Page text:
The Good and Bad of HDMI Switching


This holiday season was the season my family finally made the jump to HD TV.  I absolutely love HD TV, and I am really looking forward to watching NASCAR and actually being able to read the tickers!  As result of getting the TV, I ended up receiving or giving products that needed an HDMI connection to the TV.  We got an Xbox 360 for Luke and I, plus I was given a Roku 2 XS and a Blu-ray player for Christmas.  One of the things on my Amazon list was a Kinivo HDMI switch as I knew right away I would need one, and luckily Gear Diary’s Michael got it for me for my Secret Santa gift.  It took some time and some learning, but I was finally able to get it working the way I wanted it to.  Since it was such a hassle, I wanted to share the good and the bad of HDMI switching, and what worked for me once I finally got it working.

Common HDMI Switch Hardware Issues

One thing I noticed is that there is a lot of variability in this category —  you can find switches that cost anywhere from $15 to $1000; how much you spend doesn’t necessarily affect how well the switch will work for you either.  That $15  switch may work for you, but not work for someone else, and the same can be said about the really expensive ones too. Some of the switches do things other than just switch; they might handle upscaling or driving more than one display.  In my case, all I needed and wanted was simple HDMI switching.  That’s it.  Seems easy right?  Well it wasn’t.

The Kinivo switch I have is actually my second one; the first one I received was dead on arrival and refused to power up.  Kinivo support finally resolved the situation and sent me another one that did work, however I still had some issues with it that I was finally able to resolve on my own.  That wasn’t the case with the two other switches I tried.  I tried one from Best Buy under their Rocketfish brand and a cheap Belkin one I got from Walmart.  Neither worked for me, and it was probably the next problem in HDMI switching that caused the issue: HDCP.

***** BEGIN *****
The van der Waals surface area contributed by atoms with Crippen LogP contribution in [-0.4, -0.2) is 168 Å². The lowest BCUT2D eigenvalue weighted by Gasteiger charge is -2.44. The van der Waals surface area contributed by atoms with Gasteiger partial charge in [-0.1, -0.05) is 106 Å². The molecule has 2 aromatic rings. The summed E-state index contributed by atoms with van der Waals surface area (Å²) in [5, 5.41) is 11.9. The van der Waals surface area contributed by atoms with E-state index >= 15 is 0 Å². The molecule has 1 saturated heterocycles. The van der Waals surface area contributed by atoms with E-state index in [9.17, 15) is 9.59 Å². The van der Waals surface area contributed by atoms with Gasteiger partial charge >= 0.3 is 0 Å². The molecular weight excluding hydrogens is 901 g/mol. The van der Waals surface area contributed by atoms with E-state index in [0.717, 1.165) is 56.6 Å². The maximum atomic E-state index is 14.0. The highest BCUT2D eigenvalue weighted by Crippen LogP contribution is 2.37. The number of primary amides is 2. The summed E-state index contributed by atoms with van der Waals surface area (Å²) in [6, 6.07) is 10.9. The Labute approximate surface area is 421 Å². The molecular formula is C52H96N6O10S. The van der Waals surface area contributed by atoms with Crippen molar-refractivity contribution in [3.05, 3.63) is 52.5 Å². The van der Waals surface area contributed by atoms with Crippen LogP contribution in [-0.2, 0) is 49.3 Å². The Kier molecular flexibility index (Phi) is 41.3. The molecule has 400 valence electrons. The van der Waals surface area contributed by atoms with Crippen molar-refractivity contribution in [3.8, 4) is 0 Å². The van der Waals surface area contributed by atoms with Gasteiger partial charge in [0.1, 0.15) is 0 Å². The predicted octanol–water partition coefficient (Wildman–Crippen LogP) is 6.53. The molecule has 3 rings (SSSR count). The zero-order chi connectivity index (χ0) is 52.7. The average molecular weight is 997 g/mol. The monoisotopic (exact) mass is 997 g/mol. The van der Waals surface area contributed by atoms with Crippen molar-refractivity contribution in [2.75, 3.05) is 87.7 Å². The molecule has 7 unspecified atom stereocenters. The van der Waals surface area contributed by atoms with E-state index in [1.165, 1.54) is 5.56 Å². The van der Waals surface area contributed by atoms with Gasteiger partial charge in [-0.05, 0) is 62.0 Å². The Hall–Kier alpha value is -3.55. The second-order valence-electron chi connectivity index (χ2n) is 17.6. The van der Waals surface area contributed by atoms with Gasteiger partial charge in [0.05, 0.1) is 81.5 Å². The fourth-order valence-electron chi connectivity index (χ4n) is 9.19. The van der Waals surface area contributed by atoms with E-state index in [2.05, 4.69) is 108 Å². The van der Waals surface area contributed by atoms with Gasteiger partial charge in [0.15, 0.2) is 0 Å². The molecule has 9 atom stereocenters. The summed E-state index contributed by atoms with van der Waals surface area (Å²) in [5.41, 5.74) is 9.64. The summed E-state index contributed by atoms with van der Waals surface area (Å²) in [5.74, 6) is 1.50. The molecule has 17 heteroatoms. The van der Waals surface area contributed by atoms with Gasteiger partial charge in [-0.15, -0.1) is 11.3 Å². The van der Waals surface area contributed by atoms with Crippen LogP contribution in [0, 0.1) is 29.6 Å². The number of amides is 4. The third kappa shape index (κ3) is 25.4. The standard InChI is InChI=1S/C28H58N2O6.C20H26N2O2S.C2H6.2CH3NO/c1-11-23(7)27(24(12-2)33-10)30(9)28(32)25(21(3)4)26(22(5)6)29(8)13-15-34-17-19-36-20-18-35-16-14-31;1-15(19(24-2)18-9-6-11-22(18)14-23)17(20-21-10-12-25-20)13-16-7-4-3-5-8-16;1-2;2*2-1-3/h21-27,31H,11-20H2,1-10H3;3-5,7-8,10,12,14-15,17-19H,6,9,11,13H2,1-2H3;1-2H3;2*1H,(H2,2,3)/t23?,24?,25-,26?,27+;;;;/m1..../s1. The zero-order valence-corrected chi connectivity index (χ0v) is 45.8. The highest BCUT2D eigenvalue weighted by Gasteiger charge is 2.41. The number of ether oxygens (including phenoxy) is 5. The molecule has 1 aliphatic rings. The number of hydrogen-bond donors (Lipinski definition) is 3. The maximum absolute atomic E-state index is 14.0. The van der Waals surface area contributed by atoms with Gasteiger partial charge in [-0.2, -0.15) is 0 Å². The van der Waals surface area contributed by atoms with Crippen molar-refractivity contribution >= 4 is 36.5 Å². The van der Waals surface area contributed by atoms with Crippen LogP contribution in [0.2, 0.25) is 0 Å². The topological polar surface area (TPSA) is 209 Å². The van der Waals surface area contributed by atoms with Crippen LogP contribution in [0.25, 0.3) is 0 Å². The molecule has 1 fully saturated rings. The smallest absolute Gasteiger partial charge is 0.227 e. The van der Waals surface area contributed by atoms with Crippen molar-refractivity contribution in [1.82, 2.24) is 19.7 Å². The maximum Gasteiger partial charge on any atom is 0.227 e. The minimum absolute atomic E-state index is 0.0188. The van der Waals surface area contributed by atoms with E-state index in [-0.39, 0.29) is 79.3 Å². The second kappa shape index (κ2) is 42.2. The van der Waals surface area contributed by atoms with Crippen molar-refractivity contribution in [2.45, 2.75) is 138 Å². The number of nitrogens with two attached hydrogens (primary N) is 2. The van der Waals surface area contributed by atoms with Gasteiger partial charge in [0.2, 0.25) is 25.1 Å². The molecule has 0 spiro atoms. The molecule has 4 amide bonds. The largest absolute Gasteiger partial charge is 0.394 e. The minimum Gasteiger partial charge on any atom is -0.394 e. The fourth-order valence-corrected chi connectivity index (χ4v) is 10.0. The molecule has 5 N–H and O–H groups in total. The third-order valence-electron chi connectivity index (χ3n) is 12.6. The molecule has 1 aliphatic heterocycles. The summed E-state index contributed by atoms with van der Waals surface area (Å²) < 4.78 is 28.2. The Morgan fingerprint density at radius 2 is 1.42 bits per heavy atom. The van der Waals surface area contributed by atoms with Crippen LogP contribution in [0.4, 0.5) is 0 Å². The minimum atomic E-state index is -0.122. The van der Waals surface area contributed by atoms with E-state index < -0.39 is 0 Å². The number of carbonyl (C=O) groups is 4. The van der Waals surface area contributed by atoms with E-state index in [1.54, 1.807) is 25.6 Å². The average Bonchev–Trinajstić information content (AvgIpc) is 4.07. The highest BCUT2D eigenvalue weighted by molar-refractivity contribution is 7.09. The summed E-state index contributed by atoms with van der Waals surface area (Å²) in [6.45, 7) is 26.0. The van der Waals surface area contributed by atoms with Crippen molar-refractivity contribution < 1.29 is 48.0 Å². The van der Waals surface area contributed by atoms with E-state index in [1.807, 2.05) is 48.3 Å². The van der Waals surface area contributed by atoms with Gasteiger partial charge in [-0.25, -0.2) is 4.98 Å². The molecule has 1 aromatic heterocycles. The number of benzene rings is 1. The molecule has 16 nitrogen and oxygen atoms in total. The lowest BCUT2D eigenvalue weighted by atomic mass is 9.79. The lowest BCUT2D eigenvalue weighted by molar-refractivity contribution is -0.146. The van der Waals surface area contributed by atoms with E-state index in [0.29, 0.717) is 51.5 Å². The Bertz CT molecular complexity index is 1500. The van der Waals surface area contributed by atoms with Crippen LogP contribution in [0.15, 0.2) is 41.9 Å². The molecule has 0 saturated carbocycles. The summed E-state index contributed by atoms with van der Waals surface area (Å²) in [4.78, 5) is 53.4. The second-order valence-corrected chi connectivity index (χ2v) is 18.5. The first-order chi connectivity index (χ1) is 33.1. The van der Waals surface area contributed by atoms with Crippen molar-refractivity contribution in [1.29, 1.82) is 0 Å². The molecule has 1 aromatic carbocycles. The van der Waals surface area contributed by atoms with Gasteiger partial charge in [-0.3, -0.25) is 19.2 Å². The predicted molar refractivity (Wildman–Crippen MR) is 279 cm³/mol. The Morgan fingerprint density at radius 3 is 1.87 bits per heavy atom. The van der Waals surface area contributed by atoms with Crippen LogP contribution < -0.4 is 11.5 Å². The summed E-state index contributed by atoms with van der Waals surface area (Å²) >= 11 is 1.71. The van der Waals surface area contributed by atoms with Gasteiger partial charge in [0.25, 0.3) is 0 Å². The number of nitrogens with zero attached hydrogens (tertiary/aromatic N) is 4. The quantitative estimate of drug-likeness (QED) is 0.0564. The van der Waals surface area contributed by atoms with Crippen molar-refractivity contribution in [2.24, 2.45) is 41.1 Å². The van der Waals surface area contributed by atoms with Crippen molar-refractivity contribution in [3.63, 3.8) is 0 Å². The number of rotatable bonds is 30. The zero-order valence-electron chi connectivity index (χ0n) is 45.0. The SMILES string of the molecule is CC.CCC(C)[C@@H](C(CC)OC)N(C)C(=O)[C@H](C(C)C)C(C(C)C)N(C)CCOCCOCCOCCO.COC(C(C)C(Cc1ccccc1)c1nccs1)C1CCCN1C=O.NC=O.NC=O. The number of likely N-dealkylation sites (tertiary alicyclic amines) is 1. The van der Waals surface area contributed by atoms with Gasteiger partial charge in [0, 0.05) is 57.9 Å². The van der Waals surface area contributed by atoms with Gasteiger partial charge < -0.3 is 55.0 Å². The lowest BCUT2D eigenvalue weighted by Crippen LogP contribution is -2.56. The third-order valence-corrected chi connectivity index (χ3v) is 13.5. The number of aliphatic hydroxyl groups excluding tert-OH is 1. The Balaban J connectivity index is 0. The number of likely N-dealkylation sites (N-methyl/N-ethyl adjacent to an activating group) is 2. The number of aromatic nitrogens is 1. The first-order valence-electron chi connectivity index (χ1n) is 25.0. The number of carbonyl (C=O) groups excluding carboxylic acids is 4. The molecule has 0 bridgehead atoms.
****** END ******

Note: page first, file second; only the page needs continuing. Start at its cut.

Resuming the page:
For those who don’t know, HDCP or High Definition Content Protection is what the industry uses in both appliances and computers to protect the content between the video device and the screen.  I do not know why they need to protect this path, as I am unaware of any way you could rip the content via this method or why you’d want to.  HDCP creates hassles for people who are being honest, and it has no real impact on piracy at all.  HDCP makes devices like HDMI switches harder to work with specific combinations of hardware, and, as I have found out, not every HDMI input on my TV supports HDCP in the manner needed for a switch to work.  My solution to getting the Kinivo switch to work was to put every HDMI cable output on the switch including the cable box and putting that on the first  HDMI port on my TV, the one labeled HDMI1.  The funny thing is each of the devices I had connected to the switch worked just fine connected directly to the second port on my TV, but when I put them behind the switch I’d get no picture OR audio, and that made NO sense at all.


HDMI switching is way harder than it ought to be.  This may be because many TV makers assume you’ll be attaching a receiver to add surround sound and other things to your TV, and these usually have multiple HDMI inputs.  My brother does this, and he didn’t have an issue at all; he’s never had to use a switch like I am using.  Eventually, I will also be buying a receiver and some speakers, but I will likely be upgrading my screen first to one that is capable of 1080p.  For now, the Kinivo is working great, and I highly recommend the brand. If you are in a similar situation, just be patient and try every combination you can think of to get things working.  You shouldn’t have to do that, but with HDCP is messing things up at this time, I don’t see any other way around it.

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